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Kevin O'Connell is departing Channel 2 after 25 years

Channel 2 weathercaster Kevin O'Connell's 25-year run at the NBC affiliate is over.

WGRZ-TV General Manager Jim Toellner announced O'Connell's departure in an email to the staff in which he thanked O'Connell "for his many contributions to our station and city."

His contract ends this week.

Toellner added O'Connell "has been a big part of our long and consistent ascent from last place to the top-rated station for the last several years."

"His broadcasting talents and body of work are among the best Buffalo has seen," added Toellner. "Kevin has also helped raise money for countless charities over the years and donated much of his time to help make WNY a better place to live, which is what 'On Your Side' is all about."

O'Connell has had a multifaceted, 40-plus-year broadcasting career in which he has been a disc jockey, a news anchor, a weather anchor and a game show host in Los Angeles. Born and raised in Buffalo, he started in radio in the 1960s and got into TV after a Channel 4 executive saw promise in him when he was one of the celebrities involved in a Channel 17 TV auction.

In 2015, O'Connell said: “I’ve been the luckiest guy in the world. Our family has met world leaders, the pope, presidents; we have been in the company of the elite of Hollywood when we were out there working with the likes of Bob Hope, Johnny Carson, Sammy Davis Jr.”

O'Connell's likability and community involvement were among his strongest assets.

Toellner said the station is planning an on-air tribute on Monday that O'Connell will attend. He did not give a reason for O'Connell's departure.

The general manager and O'Connell had been in negotiations recently for a contract extension.

However, the negotiations are believed to have ended shortly after O'Connell testified in a case for a law firm he had endorsed on the firm's website without using his job title. The quote was eventually removed by lawyer Robert D. Berkun.

Attorney Berkun comes to defense of WGRZ's Kevin O'Connell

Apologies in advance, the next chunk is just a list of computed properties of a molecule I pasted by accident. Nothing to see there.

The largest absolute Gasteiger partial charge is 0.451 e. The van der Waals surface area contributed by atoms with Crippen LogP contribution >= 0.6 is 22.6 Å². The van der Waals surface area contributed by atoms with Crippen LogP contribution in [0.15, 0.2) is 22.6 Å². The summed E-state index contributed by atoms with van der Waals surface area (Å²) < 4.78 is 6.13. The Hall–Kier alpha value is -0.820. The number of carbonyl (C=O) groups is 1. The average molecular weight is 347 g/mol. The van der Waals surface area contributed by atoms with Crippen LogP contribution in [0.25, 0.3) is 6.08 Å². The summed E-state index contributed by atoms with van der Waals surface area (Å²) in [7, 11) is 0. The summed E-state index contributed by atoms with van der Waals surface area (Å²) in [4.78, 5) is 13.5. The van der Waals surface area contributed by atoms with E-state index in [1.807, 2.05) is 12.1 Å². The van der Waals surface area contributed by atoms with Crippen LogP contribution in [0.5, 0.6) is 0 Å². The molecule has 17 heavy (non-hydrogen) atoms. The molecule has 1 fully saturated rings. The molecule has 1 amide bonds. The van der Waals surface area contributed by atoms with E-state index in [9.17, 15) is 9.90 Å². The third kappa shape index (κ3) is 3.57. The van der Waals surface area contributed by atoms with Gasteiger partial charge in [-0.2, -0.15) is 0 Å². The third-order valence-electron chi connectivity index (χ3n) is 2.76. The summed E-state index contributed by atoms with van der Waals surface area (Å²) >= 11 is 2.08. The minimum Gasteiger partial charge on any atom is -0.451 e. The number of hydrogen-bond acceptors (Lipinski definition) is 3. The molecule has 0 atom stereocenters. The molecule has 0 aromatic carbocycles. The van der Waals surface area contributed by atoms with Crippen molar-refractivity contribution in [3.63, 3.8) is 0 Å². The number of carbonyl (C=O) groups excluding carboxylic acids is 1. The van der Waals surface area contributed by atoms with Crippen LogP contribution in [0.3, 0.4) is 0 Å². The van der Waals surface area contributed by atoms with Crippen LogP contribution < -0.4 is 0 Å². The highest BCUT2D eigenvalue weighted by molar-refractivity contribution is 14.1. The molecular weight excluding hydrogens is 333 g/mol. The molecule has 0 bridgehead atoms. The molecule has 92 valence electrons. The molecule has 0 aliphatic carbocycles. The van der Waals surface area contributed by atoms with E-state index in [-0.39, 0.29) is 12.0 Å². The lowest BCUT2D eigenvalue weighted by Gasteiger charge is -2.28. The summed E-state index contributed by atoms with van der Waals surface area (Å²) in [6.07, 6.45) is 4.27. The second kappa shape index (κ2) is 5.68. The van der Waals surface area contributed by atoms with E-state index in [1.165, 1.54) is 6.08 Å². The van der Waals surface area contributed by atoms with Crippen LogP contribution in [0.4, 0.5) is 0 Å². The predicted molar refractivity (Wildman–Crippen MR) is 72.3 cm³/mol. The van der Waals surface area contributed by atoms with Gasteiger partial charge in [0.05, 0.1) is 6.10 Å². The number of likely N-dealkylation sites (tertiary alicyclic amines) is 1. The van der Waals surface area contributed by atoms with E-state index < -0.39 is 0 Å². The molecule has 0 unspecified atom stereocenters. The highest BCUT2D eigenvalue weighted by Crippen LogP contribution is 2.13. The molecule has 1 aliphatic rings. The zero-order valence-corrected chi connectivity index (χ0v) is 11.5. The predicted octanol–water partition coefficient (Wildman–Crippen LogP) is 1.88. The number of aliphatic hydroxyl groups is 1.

This week, Berkun defended O'Connell by saying, "It was just a quote, it was never an endorsement by Kevin O'Connell. It was just a quote."

He added the quote never mentioned O'Connell worked at Channel 2 or was a Channel 2 weathercaster and just gave the name Kevin O'Connell.

"So it was never an endorsement of me by him in it, so you know," Berkun said.

The definition of an endorsement is "an act of giving one's public approval or support to someone or something."

The quote on the website attributed to O'Connell about Berkun partly read: "He's the person you want fighting for you in court."

Channel 2 management and Tegna, which owns the station, apparently found the idea of O'Connell testifying and giving an endorsement embarrassing.

Asked last week a general question about station policies that didn't specifically mention O'Connell's situation, Toellner gave this explanation in an email: "Our employment and ethics policies do not allow newsroom employees to provide endorsements for commercial businesses. Station management approval is required for testimony and it is rarely given.”

That indicates O'Connell was in violation of those policies.

One reason for those policies is to avoid a conflict-of-interest in case a business that has been endorsed becomes the subject of a news story.

Toellner didn't say who is replacing O'Connell. However, the station has been preparing for his departure for about two years.

Patrick Hammer was hired in 2015 on the assumption the Buffalo Broadcasting Hall of Famer would be leaving in January 2017. Hammer eventually was moved to mornings. Then Heather Waldman was added to a lineup that includes Maria Genero, Jennifer Stanonis and Kevin O'Neill.

In 2015, Hammer said: “Kevin is irreplaceable. Nobody can match his presence. I can’t say I’m replacing him. He is larger than life. He’s embraced me. I can’t even explain how much that means.”

In late April, O'Connell confirmed he had "discussions with the station about extending, but not for a determined amount of time."

O'Connell, who turns 70 in October, had said he wanted to continue working the same four-day schedule he has been working under his present contract for perhaps an additional 18 months.

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